Nixon, David J. (2013) Catalytic behaviour of nickel-based catalysts operating on simulated biogas: optimisation through oxygen addition, temperature variation and catalyst modification. Doctoral thesis, Keele University.

[img]
Preview
Text
NixonPhD2013.pdf

Download (13MB) | Preview

Abstract

The use of catalytic systems operating on waste products such as biogas offers a potentially attractive alternative for renewable and sustainable energy generation. To investigate the potential viability of such catalytic systems for operation on biogas, a detailed study of nickel-based catalysts for the reforming of simulated biogas (methane:carbon dioxide = 2) to synthesis gas has been undertaken. The influence of oxygen addition in varied concentrations to the simulated biogas mixture has been investigated with regards to catalyst activity, selectivity and stability. This
influence has been studied over an extended temperature range from room temperature to 1000 °C.

Additionally, the effect of H2S within the simulated biogas mixture on the catalyst activity, selectivity and stability has been studied. Also, the influence of ceria-doping of the nickel catalyst on catalytic behaviour has been investigated.

Temperature programmed and conventional catalytic reaction measurements have been used to analyse the catalytic behaviour and long term stability of the catalyst system over a full range of reaction temperatures. Carbon deposits from the simulated biogas reforming were analysed using post-reaction temperature programmed oxidation to assess the extent and nature of carbon deposition.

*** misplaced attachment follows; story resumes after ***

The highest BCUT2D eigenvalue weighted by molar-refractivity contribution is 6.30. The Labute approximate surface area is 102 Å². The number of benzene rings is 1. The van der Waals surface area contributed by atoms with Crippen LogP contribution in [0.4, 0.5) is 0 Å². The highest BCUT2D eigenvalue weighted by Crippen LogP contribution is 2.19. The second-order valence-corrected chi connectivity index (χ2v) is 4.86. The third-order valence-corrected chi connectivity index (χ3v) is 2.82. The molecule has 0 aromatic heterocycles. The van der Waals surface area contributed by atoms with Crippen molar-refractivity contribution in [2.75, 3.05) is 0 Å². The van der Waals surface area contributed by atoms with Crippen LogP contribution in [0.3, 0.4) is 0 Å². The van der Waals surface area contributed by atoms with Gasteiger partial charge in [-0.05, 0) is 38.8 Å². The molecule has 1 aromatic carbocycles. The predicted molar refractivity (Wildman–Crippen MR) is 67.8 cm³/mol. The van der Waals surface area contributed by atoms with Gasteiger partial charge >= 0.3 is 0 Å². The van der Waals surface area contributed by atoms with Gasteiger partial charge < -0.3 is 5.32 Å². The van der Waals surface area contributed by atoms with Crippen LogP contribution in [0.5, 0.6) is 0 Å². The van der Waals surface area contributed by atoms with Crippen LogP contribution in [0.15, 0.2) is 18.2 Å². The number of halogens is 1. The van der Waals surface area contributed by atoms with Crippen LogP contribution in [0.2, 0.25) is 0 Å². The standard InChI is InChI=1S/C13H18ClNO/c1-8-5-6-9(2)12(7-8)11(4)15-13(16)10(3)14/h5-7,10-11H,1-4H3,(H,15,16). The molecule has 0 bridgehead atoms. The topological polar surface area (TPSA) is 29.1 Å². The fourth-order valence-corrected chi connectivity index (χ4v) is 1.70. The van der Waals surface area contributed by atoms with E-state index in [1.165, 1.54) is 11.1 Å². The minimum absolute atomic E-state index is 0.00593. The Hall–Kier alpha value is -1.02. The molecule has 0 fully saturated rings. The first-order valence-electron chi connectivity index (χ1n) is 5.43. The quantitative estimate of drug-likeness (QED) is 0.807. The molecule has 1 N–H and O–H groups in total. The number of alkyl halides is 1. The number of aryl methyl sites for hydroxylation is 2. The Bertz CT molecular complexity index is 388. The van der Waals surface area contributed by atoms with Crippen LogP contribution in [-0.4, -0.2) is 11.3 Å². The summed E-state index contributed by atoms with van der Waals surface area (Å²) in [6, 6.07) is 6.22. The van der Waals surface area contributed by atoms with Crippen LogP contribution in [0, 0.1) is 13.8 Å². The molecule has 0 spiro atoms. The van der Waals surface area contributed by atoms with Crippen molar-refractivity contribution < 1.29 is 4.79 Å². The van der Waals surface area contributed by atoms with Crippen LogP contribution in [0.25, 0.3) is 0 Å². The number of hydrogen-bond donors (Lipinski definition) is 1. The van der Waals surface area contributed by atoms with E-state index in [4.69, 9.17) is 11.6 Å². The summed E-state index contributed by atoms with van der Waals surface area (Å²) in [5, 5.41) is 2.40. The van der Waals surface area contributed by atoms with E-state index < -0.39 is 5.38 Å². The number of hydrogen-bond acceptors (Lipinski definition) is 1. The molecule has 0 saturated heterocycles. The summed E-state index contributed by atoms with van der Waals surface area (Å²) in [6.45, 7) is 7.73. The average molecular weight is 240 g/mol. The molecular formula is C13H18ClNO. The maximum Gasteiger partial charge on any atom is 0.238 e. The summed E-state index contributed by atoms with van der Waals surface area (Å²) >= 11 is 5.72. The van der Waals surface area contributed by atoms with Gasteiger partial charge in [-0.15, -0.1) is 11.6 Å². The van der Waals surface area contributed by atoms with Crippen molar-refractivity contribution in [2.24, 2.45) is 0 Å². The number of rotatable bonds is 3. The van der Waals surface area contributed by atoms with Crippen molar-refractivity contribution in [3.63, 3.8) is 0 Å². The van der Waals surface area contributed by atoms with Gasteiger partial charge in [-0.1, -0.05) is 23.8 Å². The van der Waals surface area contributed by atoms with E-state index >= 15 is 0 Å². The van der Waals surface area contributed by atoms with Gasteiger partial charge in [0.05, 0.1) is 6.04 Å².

The addition of oxygen significantly increases catalyst activity and shows a variation in product selectivity with temperature. Increased catalyst stability through reduced carbon deposition and increased sulfur tolerance is also observed with oxygen addition. Doping of the nickel catalyst with ceria enhances the influence of oxygen, apart from at high oxygen levels where total oxidation of methane is prevalent. Catalyst regeneration from sulfur poisoning has also been shown through
oxygen addition to the simulated biogas mixture and ceria-doping of the nickel catalyst.

Fuel cell studies have shown the successful operation of solid oxide fuel cells on simulated biogas and the substantial improvements in electrical performance through addition of oxygen and increased temperature.

Item Type: Thesis (Doctoral)
Subjects: Q Science > QD Chemistry
Divisions: Faculty of Natural Sciences > School of Physical and Geographical Sciences
Depositing User: Lisa Bailey
Date Deposited: 26 Jul 2017 11:06
Last Modified: 26 Jul 2017 11:06
URI: http://eprints.keele.ac.uk/id/eprint/3818

Actions (login required)

View Item View Item